You don’t test a person by promoting them. Though not impossible, it is difficult to backtrack a promotion. Instead, test a person’s capability by giving them project work, longer timespan projects. Only if they are successful, do they get the corner office.
Don’t promote the person to test them. Test them with project work to earn the promotion.
“My team tells me that I don’t follow-up with them often enough, and that is why I am sometimes disappointed,” complained Sherry.
“How often is –not often enough-?” I asked.
“It seems to be different for different people.”
“Why do you think that is?”
“I don’t know,” Sherry paused. “One person can just go longer than another person without me peeking over their shoulder.”
“Sherry, I want you to think in terms of Time Span. Time Span is the length of time that a person can work into the future without your direction, using their own discretionary judgment to achieve the goal. And each person on your team has a different time span.
“Here is your exercise. Make a list of your team and beside each name, I want you to guess the length of time that each one can work independently, based on the tasks you delegate. Your guess will be the first benchmark for how long you leave them to work without follow-up. Keep a log. Once each week, for a month, write down your observations of each team member’s time span.
“The data you get from this exercise will help you know better what you can delegate and the time interval for follow-up.”
“The biggest change for me,” said Renee, “is that I have to spend time learning. I thought I finished learning when I finished school. I was wrong. Things I learned today weren’t invented when I was in school.”
Renee paused and looked around the table. “I have to keep an open mind that there are things I don’t know. There are things we do that can be done better. There are new ways to reach our customers. There are new ways for our customers to reach us.
“There are new products in our market that are better than our products. We have to see where we need improvement. We have to keep an open mind that we can always get better.
“The main thing is, I can’t keep coming to work every day, thinking, all there is to do, is the work. If I want to be more effective, I have to keep learning.”
From the Ask Tom mailbag –
When you talk about the COO role, you use the words multi-system integration to describe its purpose. I understand silos, and you said we put the silos there for a reason. You said not to get rid of your silos, but to integrate them together. What does that mean?
Yes, as companies move from Adolescence to Prime, the silos will kill them without system integration. The COO role will necessarily focus on operations confronting two main system integration issues.
- What is the performance standard of the work output from each function (department, system, silo) as work moves to the next function? Each function has marching orders (from us) to be efficient, internally profitable. This necessitates an internal focus to the function. Many critical handoffs occur as work moves from sales through project management into operations. When there is a defect in the handoff, we may not discover the problem until we have poured concrete around steel. It is much easier to unwind in the handoff stage than the jackhammer stage.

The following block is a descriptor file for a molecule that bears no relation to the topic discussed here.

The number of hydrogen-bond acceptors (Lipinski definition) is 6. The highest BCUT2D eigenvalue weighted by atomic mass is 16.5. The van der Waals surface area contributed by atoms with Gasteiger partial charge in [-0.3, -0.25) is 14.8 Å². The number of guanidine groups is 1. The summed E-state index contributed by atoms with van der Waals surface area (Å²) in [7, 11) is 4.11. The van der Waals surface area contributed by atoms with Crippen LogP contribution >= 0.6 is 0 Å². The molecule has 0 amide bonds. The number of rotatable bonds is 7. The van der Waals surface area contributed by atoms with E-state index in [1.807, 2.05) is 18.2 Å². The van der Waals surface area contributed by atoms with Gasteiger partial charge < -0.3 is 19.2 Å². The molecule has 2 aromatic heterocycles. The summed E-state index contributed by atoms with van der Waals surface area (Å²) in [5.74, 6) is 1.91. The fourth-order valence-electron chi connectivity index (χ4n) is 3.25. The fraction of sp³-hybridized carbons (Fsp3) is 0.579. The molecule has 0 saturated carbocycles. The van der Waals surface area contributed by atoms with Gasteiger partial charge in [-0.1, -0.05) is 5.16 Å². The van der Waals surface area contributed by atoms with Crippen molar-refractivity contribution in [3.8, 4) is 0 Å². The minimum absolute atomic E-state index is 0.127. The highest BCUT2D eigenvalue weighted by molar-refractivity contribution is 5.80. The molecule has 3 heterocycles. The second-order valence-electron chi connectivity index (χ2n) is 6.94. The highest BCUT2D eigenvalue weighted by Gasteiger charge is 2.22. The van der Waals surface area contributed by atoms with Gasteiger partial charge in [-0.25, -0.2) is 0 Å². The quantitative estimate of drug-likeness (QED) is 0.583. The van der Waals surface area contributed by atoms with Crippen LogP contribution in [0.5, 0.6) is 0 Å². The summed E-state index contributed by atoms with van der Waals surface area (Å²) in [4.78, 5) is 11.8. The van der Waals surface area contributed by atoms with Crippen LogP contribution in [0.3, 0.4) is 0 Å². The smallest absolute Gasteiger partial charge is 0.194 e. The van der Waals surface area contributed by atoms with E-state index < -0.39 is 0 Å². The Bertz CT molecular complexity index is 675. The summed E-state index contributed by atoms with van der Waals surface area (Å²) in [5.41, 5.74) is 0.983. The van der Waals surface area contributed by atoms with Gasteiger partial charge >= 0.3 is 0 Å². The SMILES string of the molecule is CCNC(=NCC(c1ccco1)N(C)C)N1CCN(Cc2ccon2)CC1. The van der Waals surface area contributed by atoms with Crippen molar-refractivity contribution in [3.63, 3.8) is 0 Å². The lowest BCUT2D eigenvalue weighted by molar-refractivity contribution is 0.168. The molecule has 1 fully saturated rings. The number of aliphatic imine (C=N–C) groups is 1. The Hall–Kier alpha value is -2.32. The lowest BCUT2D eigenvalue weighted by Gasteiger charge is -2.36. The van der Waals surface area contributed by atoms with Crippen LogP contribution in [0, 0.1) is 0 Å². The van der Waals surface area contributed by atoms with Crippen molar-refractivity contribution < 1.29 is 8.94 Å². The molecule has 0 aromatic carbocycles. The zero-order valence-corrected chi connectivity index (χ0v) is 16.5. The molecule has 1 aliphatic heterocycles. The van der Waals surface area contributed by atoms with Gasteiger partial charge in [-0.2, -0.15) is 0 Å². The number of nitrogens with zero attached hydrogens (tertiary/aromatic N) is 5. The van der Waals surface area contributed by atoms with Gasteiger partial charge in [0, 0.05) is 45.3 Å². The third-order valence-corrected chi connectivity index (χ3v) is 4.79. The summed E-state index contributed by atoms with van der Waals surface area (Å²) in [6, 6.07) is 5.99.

- The other system issue relates to each function’s capacity for output. Without someone paying attention, easy for one system to outstrip the capacity of its neighboring system. This may manifest as a breakdown in communication, when the underlying cause is two internally focused systems, heads down not paying attention to the other functions around. Discussions of single system capacity rarely emerge below S-IV, much less the impact of one system onto another system.
One of the critical functions for the COO is to calculate the company’s operational (ops) capacity as operations is most likely to be the constraint in the midst of the other systems.
Think about any decision. You have to think about, not only the consequences of that decision immediately, but also the consequences in a month, three months or a year. An immediate positive consequence may create the circumstance for a negative consequence in three months time.
Same thing goes for a problem to be solved. You have to think about, not only the consequences of that solution in the near term, but the consequences in a month, three months or a year. An immediate solution may create the circumstances for a larger problem in three months time.
Take a high mileage vehicle and extend its preventive maintenance cycle by 30 days. You will save the cost of a maintenance cycle. In three months time, you will not likely notice any difference, but over two years time, you may experience catastrophic vehicle failure. And, it may not just be the cost of the repair, but the delay in the critical path of a project (just to save an oil change).
“Tell me how it sounds, to focus the mental state of the group on the real issue,” I invited.
Darla took a deep breath. “I have been thinking,” she started.
“Good, using I-statements is good.”
She started again. “It seems to me that we are not making progress on the project we started last week. I expected to see some changes in our process already, measuring some of the samples coming off the line. AND, I see the same team doing the same thing we have always done. No sampling, no inspection. I am curious.”
“Good, I like I am curious.”
“I am curious about the way you feel about the project. We are all in the room. Everyone will have a chance to participate. I would like each of you to speak for yourself. Who would like to start?”
“I like it,” I said.
“But, what if no one says anything. What do I do then?” Darla was visibly off center.
“You put the issue on the table. Your team will now go into a state of panic. You have moved the mental state of the team from collusion behind your back to a state of panic. Every manager before you has always rescued them from this panic. Believe me, your team has specific feelings about this project. They have verbalized those feelings at the water cooler. They pair up at lunch and talk about the way they feel about the project. You are drawing those same conversations, that they have already practiced, into the team meeting, so the team can deal with them. Your primary goal at this point is to outlast the panic.”